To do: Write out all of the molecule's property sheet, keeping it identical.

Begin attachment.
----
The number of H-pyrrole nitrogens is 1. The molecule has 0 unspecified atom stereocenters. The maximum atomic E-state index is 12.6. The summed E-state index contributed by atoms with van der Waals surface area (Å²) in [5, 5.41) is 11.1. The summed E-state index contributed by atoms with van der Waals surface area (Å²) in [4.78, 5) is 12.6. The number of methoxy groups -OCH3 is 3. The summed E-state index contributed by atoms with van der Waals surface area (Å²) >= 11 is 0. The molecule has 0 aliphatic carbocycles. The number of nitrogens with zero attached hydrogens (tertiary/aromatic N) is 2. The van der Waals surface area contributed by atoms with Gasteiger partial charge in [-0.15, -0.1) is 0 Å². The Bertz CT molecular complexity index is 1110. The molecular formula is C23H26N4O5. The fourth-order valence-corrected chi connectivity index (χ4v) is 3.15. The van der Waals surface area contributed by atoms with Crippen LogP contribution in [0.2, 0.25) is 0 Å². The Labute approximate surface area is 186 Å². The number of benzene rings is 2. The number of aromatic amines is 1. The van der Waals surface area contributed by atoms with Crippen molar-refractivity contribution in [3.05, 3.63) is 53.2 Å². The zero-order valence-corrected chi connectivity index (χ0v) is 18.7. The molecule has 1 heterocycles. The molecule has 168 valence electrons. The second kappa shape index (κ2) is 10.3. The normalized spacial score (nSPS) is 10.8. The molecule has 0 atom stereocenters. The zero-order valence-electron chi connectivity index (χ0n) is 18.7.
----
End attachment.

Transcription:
The number of H-pyrrole nitrogens is 1. The molecule has 0 unspecified atom stereocenters. The maximum atomic E-state index is 12.6. The summed E-state index contributed by atoms with van der Waals surface area (Å²) in [5, 5.41) is 11.1. The summed E-state index contributed by atoms with van der Waals surface area (Å²) in [4.78, 5) is 12.6. The number of methoxy groups -OCH3 is 3. The summed E-state index contributed by atoms with van der Waals surface area (Å²) >= 11 is 0. The molecule has 0 aliphatic carbocycles. The number of nitrogens with zero attached hydrogens (tertiary/aromatic N) is 2. The van der Waals surface area contributed by atoms with Gasteiger partial charge in [-0.15, -0.1) is 0 Å². The Bertz CT molecular complexity index is 1110. The molecular formula is C23H26N4O5. The fourth-order valence-corrected chi connectivity index (χ4v) is 3.15. The van der Waals surface area contributed by atoms with Crippen LogP contribution in [0.2, 0.25) is 0 Å². The Labute approximate surface area is 186 Å². The number of benzene rings is 2. The number of aromatic amines is 1. The van der Waals surface area contributed by atoms with Crippen molar-refractivity contribution in [3.05, 3.63) is 53.2 Å². The zero-order valence-corrected chi connectivity index (χ0v) is 18.7. The molecule has 1 heterocycles. The molecule has 168 valence electrons. The second kappa shape index (κ2) is 10.3. The normalized spacial score (nSPS) is 10.8. The molecule has 0 atom stereocenters. The zero-order valence-electron chi connectivity index (χ0n) is 18.7.